I would say chains will help a lot. When I lived in Laramie WY for a year I got to play in a lot of dry snow. I could go through it just fine as long as the snow was under my front bumper, with dry light snow axle drag does not slow you down much unlike mud or heavy wet snow will.
Always bring someone with you with another rig! I always bring a sleeping bag and some food just in case, and of coarse very warm clothes.
Chains will help even in deep snow although they are a major pain in the butt. You might carry a pair and never use them in an off road situation. I've ran in 4-5 feet of dry powder with good tires.and airing down to 5lbs -+. The more horizontal the lugs/crossbars the better they work in deep snow. The problem with that type of tire is that it isn't very good on icy/snowy maintained roads.
I am no expert, but here is a picture of my mine and my friend Kevin's TJs sitting on about 5 feet of snow. Both are on 12.50 tires with about 8# of air.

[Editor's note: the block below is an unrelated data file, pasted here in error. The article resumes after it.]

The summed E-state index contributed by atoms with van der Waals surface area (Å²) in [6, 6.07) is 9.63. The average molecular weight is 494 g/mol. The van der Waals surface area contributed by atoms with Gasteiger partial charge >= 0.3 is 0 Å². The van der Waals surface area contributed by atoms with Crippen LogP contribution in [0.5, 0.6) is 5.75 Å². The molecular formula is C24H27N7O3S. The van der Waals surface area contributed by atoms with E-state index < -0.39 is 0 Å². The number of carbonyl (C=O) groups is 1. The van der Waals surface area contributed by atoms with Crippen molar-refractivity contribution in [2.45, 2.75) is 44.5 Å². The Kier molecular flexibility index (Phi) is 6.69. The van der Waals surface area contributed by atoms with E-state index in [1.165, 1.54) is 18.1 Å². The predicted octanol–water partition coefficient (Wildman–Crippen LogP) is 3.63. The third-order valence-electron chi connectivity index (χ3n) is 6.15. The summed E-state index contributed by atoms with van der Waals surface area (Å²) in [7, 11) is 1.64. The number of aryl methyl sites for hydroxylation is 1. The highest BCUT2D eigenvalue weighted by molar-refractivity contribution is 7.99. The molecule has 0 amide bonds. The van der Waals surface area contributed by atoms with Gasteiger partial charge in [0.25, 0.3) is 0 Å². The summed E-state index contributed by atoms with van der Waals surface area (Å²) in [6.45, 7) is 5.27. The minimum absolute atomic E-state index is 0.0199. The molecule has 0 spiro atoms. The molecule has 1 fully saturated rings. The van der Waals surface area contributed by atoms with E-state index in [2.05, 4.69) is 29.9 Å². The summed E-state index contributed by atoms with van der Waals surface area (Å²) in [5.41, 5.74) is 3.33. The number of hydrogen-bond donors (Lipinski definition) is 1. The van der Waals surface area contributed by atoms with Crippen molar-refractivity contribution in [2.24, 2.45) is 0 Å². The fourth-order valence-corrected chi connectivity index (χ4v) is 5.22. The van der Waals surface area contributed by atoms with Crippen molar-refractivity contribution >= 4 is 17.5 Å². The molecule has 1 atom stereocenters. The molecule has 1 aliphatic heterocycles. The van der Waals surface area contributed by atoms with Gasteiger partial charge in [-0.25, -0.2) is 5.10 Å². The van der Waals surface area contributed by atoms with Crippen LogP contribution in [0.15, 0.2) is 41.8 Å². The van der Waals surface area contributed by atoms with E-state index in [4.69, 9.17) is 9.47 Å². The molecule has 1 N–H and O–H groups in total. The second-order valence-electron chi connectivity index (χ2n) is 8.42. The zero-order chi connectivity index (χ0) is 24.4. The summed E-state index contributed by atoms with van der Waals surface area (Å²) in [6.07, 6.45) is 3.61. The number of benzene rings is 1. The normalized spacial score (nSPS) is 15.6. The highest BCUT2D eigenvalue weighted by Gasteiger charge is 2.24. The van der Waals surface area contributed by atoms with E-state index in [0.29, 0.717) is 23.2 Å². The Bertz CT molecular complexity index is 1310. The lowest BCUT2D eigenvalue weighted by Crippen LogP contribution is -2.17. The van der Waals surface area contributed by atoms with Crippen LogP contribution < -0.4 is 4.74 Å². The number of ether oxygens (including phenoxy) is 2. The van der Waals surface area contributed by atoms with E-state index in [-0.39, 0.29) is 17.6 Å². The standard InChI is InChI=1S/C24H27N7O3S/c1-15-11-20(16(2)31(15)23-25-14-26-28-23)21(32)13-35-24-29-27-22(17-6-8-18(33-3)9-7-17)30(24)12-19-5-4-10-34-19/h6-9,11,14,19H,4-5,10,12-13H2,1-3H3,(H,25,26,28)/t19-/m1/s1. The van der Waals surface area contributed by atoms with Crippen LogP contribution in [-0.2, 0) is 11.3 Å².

This was late snow though and not dry powder. We did much better in this type of snow by not using a lot of power and trying not to break through the crust. Slow was the way to go. I suspect that deep powder can be much different though.
Later in the day, we pull off to air up. We were about 1/4 mile from the plowed road. I was stuck twice in that 1/4 mile and had to have tug. Low tire pressure is very important.
"At what point, then, is the approach of danger to be expected? I answer, if it ever reach us it must spring up amongst us. It cannot come from abroad. If destruction be our lot, we must ourselves be its author and finisher."